Yorkshire Coast Fossils
Quality Fossils & Genuine Whitby Jet Jewellery
Established 1989

About Whitby Jet

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What Is Whitby Jet

Jet is a semi-precious stone which, when polished, takes on an intense waxy lustre of the deepest opaque black
hence the use of the term 'jet-black'` in literature since the eleventh century.
The rich black colour never fades, and the shine which can be achieved is such that polished jet was even used
as mirrors in medieval times.

Jet comprises an unusually pure and hard form of fossilised wood - more specifically an ancient and relatively
abundant species of monkey puzzle tree - which occurs as thin lens-shaped seams within a series of shale
rocks (known as the upper lias) which were laid down in the early Jurassic era some 175-185 million years ago.
After these ancient trees had died and fallen, they would in times of heavy rain and flood often be swept into
swollen rivers. On their way downstream they would be tumbled and battered, with many of the trees being
broken up and/or stripped of their branches.

Upon their eventual arrival at the sea, the by now water-logged timbers would rapidly sink into the black mud
of the sea floor, where they would over subsequent millennia be overlaid with sediments comprised of sand, mud,
and organic remains. It was the accumulated weight of both this sediment and the water overlying it which exerted
the great pressure which, over millions of years and in chemically-complex conditions, resulted in the flattening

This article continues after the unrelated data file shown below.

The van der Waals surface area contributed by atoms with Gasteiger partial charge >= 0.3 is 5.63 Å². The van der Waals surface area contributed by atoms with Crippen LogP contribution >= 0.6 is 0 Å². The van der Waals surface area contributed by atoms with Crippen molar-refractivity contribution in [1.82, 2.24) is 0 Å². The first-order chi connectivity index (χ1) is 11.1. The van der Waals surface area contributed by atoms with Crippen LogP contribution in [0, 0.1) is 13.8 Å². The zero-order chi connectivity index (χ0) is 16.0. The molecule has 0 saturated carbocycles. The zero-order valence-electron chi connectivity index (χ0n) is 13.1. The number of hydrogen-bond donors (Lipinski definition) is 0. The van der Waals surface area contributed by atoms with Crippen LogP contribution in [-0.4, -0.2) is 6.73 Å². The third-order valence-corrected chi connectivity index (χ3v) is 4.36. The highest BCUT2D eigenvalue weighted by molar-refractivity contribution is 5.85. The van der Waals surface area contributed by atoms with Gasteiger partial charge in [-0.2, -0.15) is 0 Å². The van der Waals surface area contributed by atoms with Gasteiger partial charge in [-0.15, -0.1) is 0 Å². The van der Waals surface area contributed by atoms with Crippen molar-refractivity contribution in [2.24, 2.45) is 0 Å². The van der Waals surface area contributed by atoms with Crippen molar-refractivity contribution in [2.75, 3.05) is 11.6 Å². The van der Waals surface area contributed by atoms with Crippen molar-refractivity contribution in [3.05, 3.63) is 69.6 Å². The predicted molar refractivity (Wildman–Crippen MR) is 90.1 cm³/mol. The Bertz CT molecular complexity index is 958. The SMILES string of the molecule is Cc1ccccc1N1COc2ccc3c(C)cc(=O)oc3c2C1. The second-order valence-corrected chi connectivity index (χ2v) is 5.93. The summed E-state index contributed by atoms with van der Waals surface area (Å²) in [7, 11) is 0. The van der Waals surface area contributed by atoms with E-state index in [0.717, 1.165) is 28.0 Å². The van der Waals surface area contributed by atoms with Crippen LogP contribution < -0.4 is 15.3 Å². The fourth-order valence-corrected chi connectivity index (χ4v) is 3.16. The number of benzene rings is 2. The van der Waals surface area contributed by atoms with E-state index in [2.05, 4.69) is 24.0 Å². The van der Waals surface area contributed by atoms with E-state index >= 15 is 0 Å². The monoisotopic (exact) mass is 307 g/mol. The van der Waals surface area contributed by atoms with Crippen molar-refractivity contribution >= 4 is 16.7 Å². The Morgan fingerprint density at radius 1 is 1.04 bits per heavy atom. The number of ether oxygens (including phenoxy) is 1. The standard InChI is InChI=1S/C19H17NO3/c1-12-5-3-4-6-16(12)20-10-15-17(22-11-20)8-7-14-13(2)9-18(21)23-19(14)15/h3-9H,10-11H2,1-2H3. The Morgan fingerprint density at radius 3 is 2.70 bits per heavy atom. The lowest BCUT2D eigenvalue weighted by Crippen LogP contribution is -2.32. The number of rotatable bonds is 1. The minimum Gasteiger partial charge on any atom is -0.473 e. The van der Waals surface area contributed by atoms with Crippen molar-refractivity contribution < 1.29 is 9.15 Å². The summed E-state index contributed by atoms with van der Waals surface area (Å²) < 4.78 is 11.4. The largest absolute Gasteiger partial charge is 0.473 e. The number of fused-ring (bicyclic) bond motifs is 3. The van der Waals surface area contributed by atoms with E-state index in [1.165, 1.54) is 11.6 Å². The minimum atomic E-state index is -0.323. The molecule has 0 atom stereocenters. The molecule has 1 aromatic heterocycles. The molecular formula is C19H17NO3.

and compressing of the wood into jet. It is at this point that a distinction needs to be drawn between 'hard' jet and
'soft' jet; the former being formed in saline and anaerobic conditions, and the latter being formed in more freshwater
and aerobic conditions. Only 'hard' jet proper is suitable for working into jewellery and ornaments, and such finest quality jet occurs only in one specific and particularly tough and compacted layer of the upper lias shales known as
jet-rock.

The ancient lias sea offered precisely the right conditions for the formation of jet, the area of this sea' today corresponds with the area of land encompassed by the North York Moors National Park. Jet not only occurs
beneath much of the Park landscape itself, but - more importantly and accessibly - is also exposed in the cliffs
lying to the north-west and south-east of   the historic fishing town of Whitby in North Yorkshire.
The jet can be found ex situ as small fractured and water-worn pieces, on beaches and trapped amongst foreshore rocks, or less frequently in situ as thin seams within the cliffs themselves. Also preserved in the Upper Lias shales
are the fossilised remains of extinct sea-creatures such as ammonites and belemnites, which, if in close enough proximity, can leave attractive impressions on the underside of the jet itself.

History Of Whitby Jet

Jet has been collected and worked into objects of personal adornment for thousands of years, with beads, buttons, earrings, and belt-sliders having been found in Bronze Age burial sites throughout the UK. Once Bronze Age
craftsmen discovered that the act of polishing jet caused it (by virtue of its electrostatic property) to be able to 'magically' attract chaff, straw, and sawdust to itself, jet became valued not only for personal adornment, but also
as a powerful bringer of good fortune.